How to Prepare for a Medical School Interview

You passed the primary, the secondary and now you’re one of the lucky few who got offered an interview. The interview can really dictate whether you will get into the medical school or not. So how should you prepare for it? Here’s a quick overview of the important things that I think you should prepare for. You can incorporate them into your preparation if you would like!

Look into the mirror and practice introducing yourself. You may find this silly but the interviewers can know a lot about you by the way you introduce yourself. Are you standing tall? Are you offering your hand in a very initiative way? Are you introducing yourself in a strong voice and in a welcoming tone of voice? The answers to these questions should be yes. If not, practice.

Review your applications. Yes, you were the one who wrote it but it has been awhile since then. Read it over once or twice and understand the details that you’ve written. Remember, your application is the only source of information that they have of you. They will only derive their questions or ask you to elaborate from your application. It will not look good if they ask you to explain something on your application and you come short-handed with your answer. This may lead them to think that you actually didn’t do as much as you said in your application, or you haven’t done it at all.

Research about what type of interviews the medical school conducts. It is a traditional interview where you are presented with a faculty panel and have to respond to their questions or is the school implementing the MMI, multiple mini interviews, into their school’s interview curriculum?

Now what is the MMI? Many schools are now implementing the MMI style. Basically, you will be rotating around 8-10 interview rooms. On the door or somewhere near the door, there will be a prompt that you’ll get 2 minutes to read and analyze. The prompt can be a simple scenario that happens on a daily basis or it can get very ethical. You will then proceed into the room where an interviewer is sitting down. You will have 8 minutes to explain to the interviewer of what you think of the scenario and how you would handle the situation given. If you don’t quite understand what I mean and need more of a visual, click on the youtube link to a good example:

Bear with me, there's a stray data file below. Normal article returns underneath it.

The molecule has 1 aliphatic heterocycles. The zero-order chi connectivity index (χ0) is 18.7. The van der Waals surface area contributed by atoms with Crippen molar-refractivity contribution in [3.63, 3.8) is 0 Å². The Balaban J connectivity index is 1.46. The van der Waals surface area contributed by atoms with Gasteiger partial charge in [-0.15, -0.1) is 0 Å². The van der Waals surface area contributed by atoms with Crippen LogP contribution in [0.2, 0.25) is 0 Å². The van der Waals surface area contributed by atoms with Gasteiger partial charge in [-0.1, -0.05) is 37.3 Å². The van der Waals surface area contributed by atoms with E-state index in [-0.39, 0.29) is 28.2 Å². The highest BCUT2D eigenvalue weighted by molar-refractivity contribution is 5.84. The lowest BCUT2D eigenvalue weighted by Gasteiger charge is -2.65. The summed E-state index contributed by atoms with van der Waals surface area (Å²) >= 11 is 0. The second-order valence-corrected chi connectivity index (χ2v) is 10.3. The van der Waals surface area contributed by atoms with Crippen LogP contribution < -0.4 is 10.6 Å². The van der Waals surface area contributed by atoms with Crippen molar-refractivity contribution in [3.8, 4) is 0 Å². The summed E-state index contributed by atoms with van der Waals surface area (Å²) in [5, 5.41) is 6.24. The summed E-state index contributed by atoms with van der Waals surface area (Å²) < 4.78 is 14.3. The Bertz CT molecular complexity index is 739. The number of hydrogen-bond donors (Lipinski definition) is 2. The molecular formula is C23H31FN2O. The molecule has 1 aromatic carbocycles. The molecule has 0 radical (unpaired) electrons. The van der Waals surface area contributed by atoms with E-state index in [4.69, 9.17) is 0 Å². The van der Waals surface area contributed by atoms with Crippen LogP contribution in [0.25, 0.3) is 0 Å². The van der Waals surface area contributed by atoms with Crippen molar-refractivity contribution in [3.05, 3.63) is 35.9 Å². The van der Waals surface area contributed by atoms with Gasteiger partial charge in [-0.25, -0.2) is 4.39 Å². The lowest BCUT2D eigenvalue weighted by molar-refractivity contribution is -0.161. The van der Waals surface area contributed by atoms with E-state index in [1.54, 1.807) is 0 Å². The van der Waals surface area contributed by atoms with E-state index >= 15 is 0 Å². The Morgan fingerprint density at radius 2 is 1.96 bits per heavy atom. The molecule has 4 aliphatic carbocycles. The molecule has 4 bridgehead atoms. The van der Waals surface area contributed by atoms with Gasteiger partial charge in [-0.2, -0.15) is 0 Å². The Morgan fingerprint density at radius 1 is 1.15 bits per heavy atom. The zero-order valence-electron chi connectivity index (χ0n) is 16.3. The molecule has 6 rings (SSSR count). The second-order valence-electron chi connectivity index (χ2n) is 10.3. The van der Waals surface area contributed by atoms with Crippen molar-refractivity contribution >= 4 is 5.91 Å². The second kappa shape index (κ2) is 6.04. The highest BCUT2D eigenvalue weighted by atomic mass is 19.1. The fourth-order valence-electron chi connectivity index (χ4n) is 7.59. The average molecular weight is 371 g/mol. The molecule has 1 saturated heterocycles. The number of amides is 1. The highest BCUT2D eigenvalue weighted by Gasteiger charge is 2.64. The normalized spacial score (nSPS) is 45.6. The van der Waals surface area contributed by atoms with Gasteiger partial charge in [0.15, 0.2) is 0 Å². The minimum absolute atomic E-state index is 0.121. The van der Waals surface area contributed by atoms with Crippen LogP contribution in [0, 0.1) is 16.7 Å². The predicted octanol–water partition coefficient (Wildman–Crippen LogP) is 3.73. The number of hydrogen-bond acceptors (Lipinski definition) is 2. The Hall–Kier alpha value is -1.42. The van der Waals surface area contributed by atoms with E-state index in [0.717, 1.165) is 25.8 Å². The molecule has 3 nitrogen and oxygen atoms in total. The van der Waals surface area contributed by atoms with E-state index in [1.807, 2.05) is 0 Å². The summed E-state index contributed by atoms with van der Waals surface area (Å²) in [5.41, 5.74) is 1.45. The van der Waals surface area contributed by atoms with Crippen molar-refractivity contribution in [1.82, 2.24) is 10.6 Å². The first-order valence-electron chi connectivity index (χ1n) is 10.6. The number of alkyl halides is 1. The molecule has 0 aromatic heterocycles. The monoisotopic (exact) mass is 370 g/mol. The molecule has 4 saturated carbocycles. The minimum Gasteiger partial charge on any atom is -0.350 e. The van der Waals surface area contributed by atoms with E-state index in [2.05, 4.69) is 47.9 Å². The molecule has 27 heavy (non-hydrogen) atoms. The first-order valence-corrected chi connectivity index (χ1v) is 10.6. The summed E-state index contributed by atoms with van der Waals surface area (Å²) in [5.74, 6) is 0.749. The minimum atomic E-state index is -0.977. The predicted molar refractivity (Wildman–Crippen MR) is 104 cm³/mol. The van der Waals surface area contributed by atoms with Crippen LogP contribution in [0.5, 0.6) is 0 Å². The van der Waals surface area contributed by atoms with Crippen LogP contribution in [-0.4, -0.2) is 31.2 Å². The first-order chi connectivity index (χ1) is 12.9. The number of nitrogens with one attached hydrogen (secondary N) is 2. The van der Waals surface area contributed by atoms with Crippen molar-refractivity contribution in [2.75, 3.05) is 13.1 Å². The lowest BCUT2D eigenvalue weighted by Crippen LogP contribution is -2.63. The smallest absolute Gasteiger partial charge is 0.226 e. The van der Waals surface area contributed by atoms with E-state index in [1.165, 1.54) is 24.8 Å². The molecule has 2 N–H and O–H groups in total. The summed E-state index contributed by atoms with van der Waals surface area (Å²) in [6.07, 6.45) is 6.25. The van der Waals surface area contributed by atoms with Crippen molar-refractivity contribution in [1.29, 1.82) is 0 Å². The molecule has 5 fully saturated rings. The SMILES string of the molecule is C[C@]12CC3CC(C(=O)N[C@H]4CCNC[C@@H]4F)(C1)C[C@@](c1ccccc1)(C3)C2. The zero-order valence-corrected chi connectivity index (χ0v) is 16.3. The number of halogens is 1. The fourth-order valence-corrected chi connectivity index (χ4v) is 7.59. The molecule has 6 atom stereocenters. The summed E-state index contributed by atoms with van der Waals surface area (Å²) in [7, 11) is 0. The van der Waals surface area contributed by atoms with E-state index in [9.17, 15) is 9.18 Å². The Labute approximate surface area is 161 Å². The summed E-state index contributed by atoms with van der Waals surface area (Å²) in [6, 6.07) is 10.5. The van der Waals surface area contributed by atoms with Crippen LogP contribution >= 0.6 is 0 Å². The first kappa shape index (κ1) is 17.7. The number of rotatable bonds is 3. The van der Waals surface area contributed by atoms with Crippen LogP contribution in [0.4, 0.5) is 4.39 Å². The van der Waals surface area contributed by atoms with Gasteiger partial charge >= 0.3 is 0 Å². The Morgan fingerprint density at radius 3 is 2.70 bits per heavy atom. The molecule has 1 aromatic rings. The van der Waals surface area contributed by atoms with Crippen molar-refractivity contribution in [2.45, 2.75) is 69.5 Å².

If you want to know more on what type of questions they may ask, I strongly encourage you to google them. There’s plenty online and sometimes people answer them. It will be nice to see how other people respond, which may in turn, help facilitate your thought process. Here’s one of many examples that can be found online,
An eighteen year-old female arrives in the emergency room with a profound nose bleed. You are the physician and you have stopped the bleeding. She is now in a coma from blood loss and will die without a transfusion. A nurse finds a recent signed card from the Jehovah’s Witness in the patient’s purse refusing blood transfusions under any circumstances. What would you do?
Aside from the MMI’s questions, there will still be a traditional interview part. You should have answers to these questions as they are more than likely to pop up.
  1. Why do you want to become a physician?
  2. Describe yourself.
  3. Where do you see yourself in 10 years?
  4. Do you know what you want to specialize in?
  5. What is your greatest strengths and weaknesses?
  6. Where else are you applying?
  7. What are your experiences with the medical profession?
  8. What are your hobbies and interests?
  9. What is the biggest challenge facing medicine today?
Remember to always smile and present yourself as friendly and outgoing person. You are there to impress everyone and not just the interviewers. Enjoy and meet new people and share your nervousness with each other. Lastly, be proud that you have gone this far. I wish you guys all luck in your medical school interviews and I hope that all of you guys get into a medical school of your choice or just any medical school!

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By | 2017-08-15T06:45:46+00:00 February 23rd, 2013|News|0 Comments

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